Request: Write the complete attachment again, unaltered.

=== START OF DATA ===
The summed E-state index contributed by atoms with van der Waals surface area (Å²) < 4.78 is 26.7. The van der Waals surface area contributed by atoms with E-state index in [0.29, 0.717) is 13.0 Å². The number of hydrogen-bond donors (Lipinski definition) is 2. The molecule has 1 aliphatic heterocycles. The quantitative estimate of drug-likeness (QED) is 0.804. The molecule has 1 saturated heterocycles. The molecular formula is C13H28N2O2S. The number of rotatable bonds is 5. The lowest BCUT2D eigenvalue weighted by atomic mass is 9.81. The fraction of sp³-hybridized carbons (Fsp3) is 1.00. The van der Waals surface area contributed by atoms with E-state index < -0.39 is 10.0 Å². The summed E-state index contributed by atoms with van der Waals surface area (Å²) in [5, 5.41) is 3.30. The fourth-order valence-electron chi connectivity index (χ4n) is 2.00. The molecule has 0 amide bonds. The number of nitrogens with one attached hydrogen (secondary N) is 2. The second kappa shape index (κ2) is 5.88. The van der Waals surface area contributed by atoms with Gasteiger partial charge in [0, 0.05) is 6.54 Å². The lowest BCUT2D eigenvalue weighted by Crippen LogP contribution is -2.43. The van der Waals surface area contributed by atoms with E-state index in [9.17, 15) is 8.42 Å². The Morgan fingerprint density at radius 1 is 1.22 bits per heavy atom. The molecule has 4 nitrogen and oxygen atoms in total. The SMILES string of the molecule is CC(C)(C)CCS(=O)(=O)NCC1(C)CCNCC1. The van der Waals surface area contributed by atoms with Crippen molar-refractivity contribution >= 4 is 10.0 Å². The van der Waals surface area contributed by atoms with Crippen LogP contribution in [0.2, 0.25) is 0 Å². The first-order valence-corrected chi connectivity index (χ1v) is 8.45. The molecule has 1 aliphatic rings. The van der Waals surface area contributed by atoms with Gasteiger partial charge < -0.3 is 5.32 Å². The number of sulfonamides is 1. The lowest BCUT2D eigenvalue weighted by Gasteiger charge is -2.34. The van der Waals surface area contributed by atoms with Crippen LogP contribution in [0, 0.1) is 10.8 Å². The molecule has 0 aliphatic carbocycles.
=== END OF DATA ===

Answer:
The summed E-state index contributed by atoms with van der Waals surface area (Å²) < 4.78 is 26.7. The van der Waals surface area contributed by atoms with E-state index in [0.29, 0.717) is 13.0 Å². The number of hydrogen-bond donors (Lipinski definition) is 2. The molecule has 1 aliphatic heterocycles. The quantitative estimate of drug-likeness (QED) is 0.804. The molecule has 1 saturated heterocycles. The molecular formula is C13H28N2O2S. The number of rotatable bonds is 5. The lowest BCUT2D eigenvalue weighted by atomic mass is 9.81. The fraction of sp³-hybridized carbons (Fsp3) is 1.00. The van der Waals surface area contributed by atoms with E-state index < -0.39 is 10.0 Å². The summed E-state index contributed by atoms with van der Waals surface area (Å²) in [5, 5.41) is 3.30. The fourth-order valence-electron chi connectivity index (χ4n) is 2.00. The molecule has 0 amide bonds. The number of nitrogens with one attached hydrogen (secondary N) is 2. The second kappa shape index (κ2) is 5.88. The van der Waals surface area contributed by atoms with Gasteiger partial charge in [0, 0.05) is 6.54 Å². The lowest BCUT2D eigenvalue weighted by Crippen LogP contribution is -2.43. The van der Waals surface area contributed by atoms with E-state index in [9.17, 15) is 8.42 Å². The Morgan fingerprint density at radius 1 is 1.22 bits per heavy atom. The molecule has 4 nitrogen and oxygen atoms in total. The SMILES string of the molecule is CC(C)(C)CCS(=O)(=O)NCC1(C)CCNCC1. The van der Waals surface area contributed by atoms with Crippen molar-refractivity contribution >= 4 is 10.0 Å². The van der Waals surface area contributed by atoms with Crippen LogP contribution in [0.2, 0.25) is 0 Å². The first-order valence-corrected chi connectivity index (χ1v) is 8.45. The molecule has 1 aliphatic rings. The van der Waals surface area contributed by atoms with Gasteiger partial charge < -0.3 is 5.32 Å². The number of sulfonamides is 1. The lowest BCUT2D eigenvalue weighted by Gasteiger charge is -2.34. The van der Waals surface area contributed by atoms with Crippen LogP contribution in [0, 0.1) is 10.8 Å². The molecule has 0 aliphatic carbocycles.